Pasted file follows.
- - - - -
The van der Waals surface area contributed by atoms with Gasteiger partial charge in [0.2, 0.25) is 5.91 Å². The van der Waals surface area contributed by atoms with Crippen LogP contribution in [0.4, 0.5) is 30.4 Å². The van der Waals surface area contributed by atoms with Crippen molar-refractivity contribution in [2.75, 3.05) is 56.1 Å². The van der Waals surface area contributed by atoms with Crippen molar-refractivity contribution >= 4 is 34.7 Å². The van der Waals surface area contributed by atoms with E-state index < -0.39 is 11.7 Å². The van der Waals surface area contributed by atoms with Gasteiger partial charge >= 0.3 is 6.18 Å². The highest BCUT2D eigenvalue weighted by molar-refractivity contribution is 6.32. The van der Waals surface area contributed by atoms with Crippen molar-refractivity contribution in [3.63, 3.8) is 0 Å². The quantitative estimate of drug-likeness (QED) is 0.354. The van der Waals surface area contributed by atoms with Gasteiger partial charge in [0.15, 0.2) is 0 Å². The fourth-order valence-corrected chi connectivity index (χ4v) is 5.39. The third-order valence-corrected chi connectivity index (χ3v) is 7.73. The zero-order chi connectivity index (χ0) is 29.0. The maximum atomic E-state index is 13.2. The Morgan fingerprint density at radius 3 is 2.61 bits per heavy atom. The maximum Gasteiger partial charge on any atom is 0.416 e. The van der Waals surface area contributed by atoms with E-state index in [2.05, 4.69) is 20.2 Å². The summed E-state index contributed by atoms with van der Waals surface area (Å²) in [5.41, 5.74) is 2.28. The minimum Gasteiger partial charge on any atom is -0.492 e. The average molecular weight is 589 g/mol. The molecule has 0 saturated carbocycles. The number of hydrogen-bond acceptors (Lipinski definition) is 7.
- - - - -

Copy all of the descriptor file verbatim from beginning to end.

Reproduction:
The van der Waals surface area contributed by atoms with Gasteiger partial charge in [0.2, 0.25) is 5.91 Å². The van der Waals surface area contributed by atoms with Crippen LogP contribution in [0.4, 0.5) is 30.4 Å². The van der Waals surface area contributed by atoms with Crippen molar-refractivity contribution in [2.75, 3.05) is 56.1 Å². The van der Waals surface area contributed by atoms with Crippen molar-refractivity contribution >= 4 is 34.7 Å². The van der Waals surface area contributed by atoms with E-state index < -0.39 is 11.7 Å². The van der Waals surface area contributed by atoms with Gasteiger partial charge >= 0.3 is 6.18 Å². The highest BCUT2D eigenvalue weighted by molar-refractivity contribution is 6.32. The van der Waals surface area contributed by atoms with Crippen molar-refractivity contribution in [3.63, 3.8) is 0 Å². The quantitative estimate of drug-likeness (QED) is 0.354. The van der Waals surface area contributed by atoms with Gasteiger partial charge in [0.15, 0.2) is 0 Å². The fourth-order valence-corrected chi connectivity index (χ4v) is 5.39. The third-order valence-corrected chi connectivity index (χ3v) is 7.73. The zero-order chi connectivity index (χ0) is 29.0. The maximum atomic E-state index is 13.2. The Morgan fingerprint density at radius 3 is 2.61 bits per heavy atom. The maximum Gasteiger partial charge on any atom is 0.416 e. The van der Waals surface area contributed by atoms with E-state index in [2.05, 4.69) is 20.2 Å². The summed E-state index contributed by atoms with van der Waals surface area (Å²) in [5.41, 5.74) is 2.28. The minimum Gasteiger partial charge on any atom is -0.492 e. The average molecular weight is 589 g/mol. The molecule has 0 saturated carbocycles. The number of hydrogen-bond acceptors (Lipinski definition) is 7.